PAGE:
The Age of Jackson in America came into being, in part, because of three events: the Battle of New Orleans, the Panic of 1819, and the Corrupt Bargain.
Although the expansion of universal white male suffrage was an instigator for the rising of popular politics that was a hallmark of the Jacksonian era, there were specific events aligned to make this age happen. The Battle of New Orleans furnished a hero that the age was named after. The Panic of 1819 created a demand to change the status quo. And the Election of 1824 and the resulting Corrupt Bargain energized a political movement guided by that hero.
Battle of New Orleans
General Andrew Jackson and his motley crew of Tennessee militia, pirates, indians, etc stared down the vaunted victors over Napolean, the British, just south of New Orleans January 8th, 1815. The British methodically marched toward Jackson’s defenses and were shred by massive artillery and gunfire. In a short time, heaps of Redcoat dead and wounded lay on the battlefield as the rest of the British forces limped off to the Gulf of Mexico.
It was a tremendous victory for the United States. Historian Robert Remini called the battle a great turning point in American history, allowing America to prove to the world that their independence wasn’t a fluke. Also just as important, Jackson became the hero of this turning point. Americans showered their thanks and praise onto this man like no other since George Washington.
Panic of 1819
In the four years after the battle, a speculative bubble formed. It popped when London banks called in loans in the United States. The Second Bank of the United States responded by contracting from its expansionist credit policy. This forced state banks, in debt to the B.U.S., to call in their loans. Specie- gold and silver- was now flowing out of the country and confidence in banks plummeted. Businessmen all through the economic chain sought to save themselves. It was the farmer and worker who had less recourse when their loans were called in. They lost their homes, farms, and jobs.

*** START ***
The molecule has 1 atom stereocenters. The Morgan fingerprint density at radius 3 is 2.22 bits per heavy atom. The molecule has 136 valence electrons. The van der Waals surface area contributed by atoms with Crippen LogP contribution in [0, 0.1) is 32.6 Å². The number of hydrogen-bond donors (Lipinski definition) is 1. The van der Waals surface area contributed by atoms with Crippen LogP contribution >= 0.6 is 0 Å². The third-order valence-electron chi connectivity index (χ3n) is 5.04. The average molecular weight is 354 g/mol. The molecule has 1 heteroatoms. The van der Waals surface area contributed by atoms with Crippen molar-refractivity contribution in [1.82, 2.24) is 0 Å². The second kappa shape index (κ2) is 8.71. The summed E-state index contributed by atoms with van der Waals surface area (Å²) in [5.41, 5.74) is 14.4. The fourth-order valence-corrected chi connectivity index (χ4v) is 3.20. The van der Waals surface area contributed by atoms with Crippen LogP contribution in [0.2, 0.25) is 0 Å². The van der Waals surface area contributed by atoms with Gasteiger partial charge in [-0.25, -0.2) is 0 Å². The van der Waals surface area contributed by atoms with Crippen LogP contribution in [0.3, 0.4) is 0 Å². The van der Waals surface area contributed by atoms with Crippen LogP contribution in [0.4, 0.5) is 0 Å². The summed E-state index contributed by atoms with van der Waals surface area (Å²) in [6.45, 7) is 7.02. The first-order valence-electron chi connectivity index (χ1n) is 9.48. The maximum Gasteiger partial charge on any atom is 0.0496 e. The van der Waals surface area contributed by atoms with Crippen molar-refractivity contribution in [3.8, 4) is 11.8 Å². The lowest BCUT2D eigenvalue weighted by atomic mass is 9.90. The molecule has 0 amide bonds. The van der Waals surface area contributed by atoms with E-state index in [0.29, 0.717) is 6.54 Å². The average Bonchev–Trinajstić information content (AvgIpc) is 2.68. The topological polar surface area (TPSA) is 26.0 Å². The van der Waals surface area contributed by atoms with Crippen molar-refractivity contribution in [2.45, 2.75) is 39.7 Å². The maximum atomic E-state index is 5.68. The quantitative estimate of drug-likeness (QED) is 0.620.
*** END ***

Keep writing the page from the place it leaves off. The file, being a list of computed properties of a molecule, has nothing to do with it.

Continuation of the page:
Some of those farmers and workers tended to blame the B.U.S., according to historian Daniel Walker Howe. Some blamed the economic and political elite in Washington D.C. and the northeast. Reform was in the air when the 1824 election campaign commenced. Political elites John Quincy Adams, William Crawford and Henry Clay were in the running but it was a political outsider, the hero of New Orleans, that attracted the people’s attention in hard times.
Those disgruntled farmers and workers went to the polls and gave Jackson a majority in the popular vote. But no candidate received the necessary majority of the electoral college. The election was thrown to the House of Representatives, pitting Jackson, Adams, and Crawford against each other. Clay used his influence in the House to give Adams the presidency.
But rumblings of a quid-pro-quo deal shook the political establishment when Adams nominated Clay for Secretary of State. Jackson and his supporters cried “corrupt bargain!” in having the presidency taken from them. This motivated the Jacksonians to win in 1828, organizing an effective but ruthless campaign to oust Adams and would dominate politics for twenty years. According to David and Jeanne Heidler, the Corrupt Bargain accusation became so entrenched with the Jacksonians and the Democratic Party after 1828, that it became an assumed fact and was brought up in campaigns against their opponents, even though there was no evidence of a Clay-Adams deal.
These three events combined to help produce the Jacksonian era. The Battle of New Orleans provided the leader, the driver if you will. The Panic of 1819 provided the engine, and the Election of 1824/Corrupt Bargain provided the fuel. The vehicle created defined politics between 1825 and 1848.
- Heidler, David S., and Jeanne T., Henry Clay: The Essential American, Random House: New York, 2010.
- Howe, Daniel Walker, What Hath God Wrought: The Transformation of America, 1815-1848, Oxford: Oxford, 2007.
- Remini, Robert V., The Battle of New Orleans: Andrew Jackson and America’s First Military Victory, Penguin: New York, 1999.